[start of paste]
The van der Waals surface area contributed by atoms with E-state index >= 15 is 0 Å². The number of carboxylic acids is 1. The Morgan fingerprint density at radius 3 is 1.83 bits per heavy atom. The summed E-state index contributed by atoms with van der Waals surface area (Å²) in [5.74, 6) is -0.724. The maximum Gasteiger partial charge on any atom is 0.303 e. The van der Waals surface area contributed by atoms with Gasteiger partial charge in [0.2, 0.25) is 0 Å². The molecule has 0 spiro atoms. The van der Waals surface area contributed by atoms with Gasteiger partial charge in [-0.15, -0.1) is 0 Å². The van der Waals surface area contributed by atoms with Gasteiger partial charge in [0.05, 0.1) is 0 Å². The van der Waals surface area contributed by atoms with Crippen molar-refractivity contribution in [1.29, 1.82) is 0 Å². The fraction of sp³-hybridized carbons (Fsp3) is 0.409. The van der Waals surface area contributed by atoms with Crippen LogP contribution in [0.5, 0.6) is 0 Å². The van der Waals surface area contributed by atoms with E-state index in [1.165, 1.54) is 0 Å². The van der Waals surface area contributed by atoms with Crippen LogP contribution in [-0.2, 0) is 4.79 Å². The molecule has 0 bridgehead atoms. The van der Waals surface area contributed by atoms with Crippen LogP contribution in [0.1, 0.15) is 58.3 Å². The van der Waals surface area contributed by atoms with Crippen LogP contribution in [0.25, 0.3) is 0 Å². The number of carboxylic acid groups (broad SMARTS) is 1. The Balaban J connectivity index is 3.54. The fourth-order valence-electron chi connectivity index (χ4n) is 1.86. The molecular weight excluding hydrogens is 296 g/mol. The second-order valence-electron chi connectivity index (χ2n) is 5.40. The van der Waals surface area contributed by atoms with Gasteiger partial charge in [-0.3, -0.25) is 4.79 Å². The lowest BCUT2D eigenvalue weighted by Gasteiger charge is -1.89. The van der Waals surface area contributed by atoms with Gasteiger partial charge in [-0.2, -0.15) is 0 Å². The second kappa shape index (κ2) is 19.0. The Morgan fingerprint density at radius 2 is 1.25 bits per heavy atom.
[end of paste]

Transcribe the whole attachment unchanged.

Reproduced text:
The van der Waals surface area contributed by atoms with E-state index >= 15 is 0 Å². The number of carboxylic acids is 1. The Morgan fingerprint density at radius 3 is 1.83 bits per heavy atom. The summed E-state index contributed by atoms with van der Waals surface area (Å²) in [5.74, 6) is -0.724. The maximum Gasteiger partial charge on any atom is 0.303 e. The van der Waals surface area contributed by atoms with Gasteiger partial charge in [0.2, 0.25) is 0 Å². The molecule has 0 spiro atoms. The van der Waals surface area contributed by atoms with Gasteiger partial charge in [-0.15, -0.1) is 0 Å². The van der Waals surface area contributed by atoms with Gasteiger partial charge in [0.05, 0.1) is 0 Å². The van der Waals surface area contributed by atoms with Crippen molar-refractivity contribution in [1.29, 1.82) is 0 Å². The fraction of sp³-hybridized carbons (Fsp3) is 0.409. The van der Waals surface area contributed by atoms with Crippen LogP contribution in [0.5, 0.6) is 0 Å². The van der Waals surface area contributed by atoms with E-state index in [1.165, 1.54) is 0 Å². The van der Waals surface area contributed by atoms with Crippen LogP contribution in [-0.2, 0) is 4.79 Å². The molecule has 0 bridgehead atoms. The van der Waals surface area contributed by atoms with Crippen LogP contribution in [0.1, 0.15) is 58.3 Å². The van der Waals surface area contributed by atoms with Crippen LogP contribution in [0.25, 0.3) is 0 Å². The number of carboxylic acid groups (broad SMARTS) is 1. The Balaban J connectivity index is 3.54. The fourth-order valence-electron chi connectivity index (χ4n) is 1.86. The molecular weight excluding hydrogens is 296 g/mol. The second-order valence-electron chi connectivity index (χ2n) is 5.40. The van der Waals surface area contributed by atoms with Gasteiger partial charge in [-0.3, -0.25) is 4.79 Å². The lowest BCUT2D eigenvalue weighted by Gasteiger charge is -1.89. The van der Waals surface area contributed by atoms with Gasteiger partial charge in [-0.2, -0.15) is 0 Å². The second kappa shape index (κ2) is 19.0. The Morgan fingerprint density at radius 2 is 1.25 bits per heavy atom.